"Gould always claimed to be working on an immense manuscript he called “An
Oral History of Our Time.” It existed mostly as a figment of Gould’s feverish
imagination. But 11 notebooks containing 150,000 words do exist in the Fales
C0llection at New York University. Charles Hutchinson and Peter Miller described
their contents in 2000.
The diary’s 1100-odd pages are first and foremost a record of baths taken,
meals consumed, and dollars bummed. It’s clear that Gould’s favorite subject was
himself. Other people were mere bit players in the movie of his mind, and the
bustling city he lived in no more than a backdrop. Aside from a few gaps between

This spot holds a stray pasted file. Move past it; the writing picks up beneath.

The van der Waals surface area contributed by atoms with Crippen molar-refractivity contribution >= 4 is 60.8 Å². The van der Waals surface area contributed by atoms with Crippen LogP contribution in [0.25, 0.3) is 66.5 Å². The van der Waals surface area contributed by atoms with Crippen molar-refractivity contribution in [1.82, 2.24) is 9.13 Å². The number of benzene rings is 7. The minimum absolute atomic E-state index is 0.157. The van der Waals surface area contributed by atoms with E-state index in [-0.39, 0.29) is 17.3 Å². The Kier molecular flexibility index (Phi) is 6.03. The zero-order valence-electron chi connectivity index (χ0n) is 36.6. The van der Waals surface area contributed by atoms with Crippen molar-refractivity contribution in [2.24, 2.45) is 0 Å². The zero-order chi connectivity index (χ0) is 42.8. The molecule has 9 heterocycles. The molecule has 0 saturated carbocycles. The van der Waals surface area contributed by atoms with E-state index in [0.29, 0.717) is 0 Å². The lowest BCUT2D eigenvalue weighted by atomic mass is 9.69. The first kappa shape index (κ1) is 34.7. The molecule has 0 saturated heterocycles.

notebooks, virtually every day is accounted for. Gould’s painstaking attention
to everyday routines and mundane matters suggests that he had found the one
place to impose order on a life that knew little. And there is the unexpectedly
quaint touch of noting holidays and other commemorative events in the heading.
The entry for August 4, 1943, begins: “Queen Elizabeth’s Birthday. Bugs got on a
rampage. As a consequence I got up late.”